FutureFood 2050 To Be a Yearlong Look at Food Science

April 17, 2014
For its 75th anniversary, IFT undertakes new website, documentary film on feeding the world.

As part of its 75th anniversary celebration, the Institute of Food Technologists (IFT) on April 16 unveiled a sweeping new program, "FutureFood 2050," to "create a broad dialogue on how science will deliver solutions needed to feed the world’s nine billion people by the year 2050."

It will be a multimedia project, backed by print stories in several of the association's journals as well as a documentary film expected in mid to late 2015. "With the premise that the science of food is an essential ingredient for feeding the world sustainably, FutureFood 2050 will highlight the people and stories leading the way toward a healthier, safer and better nourished planet," the association said.

"FutureFood 2050 will come to life over the coming months with 75 interviews featuring independent-minded thought leaders around the globe. At the same time, a documentary will be completed looking at how the science of food will contribute solutions to feeding the world. The documentary will provide the public with a closer, more intimate look at the science, stories and personalities addressing this challenge."

Scott Hamilton Kennedy, an Academy Award-nominated film director, will oversee the documentary. “By looking at this challenge through the unbiased lens of science, our goal is to address critical questions surrounding food in a fair, transparent manner that will hopefully surprise, and maybe even transform us along the way,” he said.

From now until the film’s 2015 release, the FutureFood 2050 interview series will look broadly at the ways science is tackling the world’s most pressing food issues. A new website, www.FutureFood2050.com, will serve as a digital hub for the public to follow the stories and connect science to the conversation about how to feed the planet. An international team of editors and journalists, including Josh Schonwald, award-winning author of "The Taste of Tomorrow: Dispatches from the Future of Food," will create the stories in the interview series.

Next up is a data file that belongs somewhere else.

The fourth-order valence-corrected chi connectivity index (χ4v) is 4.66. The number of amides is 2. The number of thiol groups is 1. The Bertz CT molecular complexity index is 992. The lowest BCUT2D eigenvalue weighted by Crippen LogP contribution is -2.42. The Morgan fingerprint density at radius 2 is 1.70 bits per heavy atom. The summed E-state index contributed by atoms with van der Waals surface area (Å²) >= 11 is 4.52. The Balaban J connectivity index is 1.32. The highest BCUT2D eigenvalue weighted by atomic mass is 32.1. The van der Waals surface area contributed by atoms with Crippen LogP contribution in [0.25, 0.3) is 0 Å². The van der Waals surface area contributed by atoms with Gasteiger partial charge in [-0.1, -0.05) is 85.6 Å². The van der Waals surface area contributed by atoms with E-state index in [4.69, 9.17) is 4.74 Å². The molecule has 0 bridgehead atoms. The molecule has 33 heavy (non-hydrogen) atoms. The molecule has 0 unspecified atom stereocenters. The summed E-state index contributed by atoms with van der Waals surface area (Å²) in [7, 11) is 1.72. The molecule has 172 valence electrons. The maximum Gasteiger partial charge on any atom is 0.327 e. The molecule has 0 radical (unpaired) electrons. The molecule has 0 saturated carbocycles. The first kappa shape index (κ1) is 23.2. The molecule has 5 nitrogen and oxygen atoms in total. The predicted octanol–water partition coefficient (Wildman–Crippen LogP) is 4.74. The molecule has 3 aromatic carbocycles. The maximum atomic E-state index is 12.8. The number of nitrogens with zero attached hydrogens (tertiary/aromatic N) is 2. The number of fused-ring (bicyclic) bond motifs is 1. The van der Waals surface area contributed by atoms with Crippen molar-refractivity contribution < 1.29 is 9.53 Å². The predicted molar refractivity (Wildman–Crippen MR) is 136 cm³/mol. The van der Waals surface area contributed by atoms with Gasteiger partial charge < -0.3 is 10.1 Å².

“Feeding nine billion people by 2050 simply can’t happen without science and technology playing a leading role,” Schonwald said. “This project will showcase leaders, thinkers, entrepreneurs and activists who are shaping the future of food from a wide variety of perspectives – some high tech, some not. And along the way, we hope to foster a better dialogue about the options surrounding some of the world’s most complex, highly-charged issues.”

Three stories in this package already are available:

* Catherine Bertini, former executive director of the UN’s World Food Programme, talks about empowering the world’s women as the missing link in global food aid programs.

* Legendary geneticist M.S. Swaminathan, heralded as the father of India’s “Green Revolution,” says it’s time for the next step: greater agricultural productivity without ecological damage.

* Engineer Anjan Contractor, brings food science to space travel by helping NASA feed astronauts on Mars and beyond with 3-D food printing.

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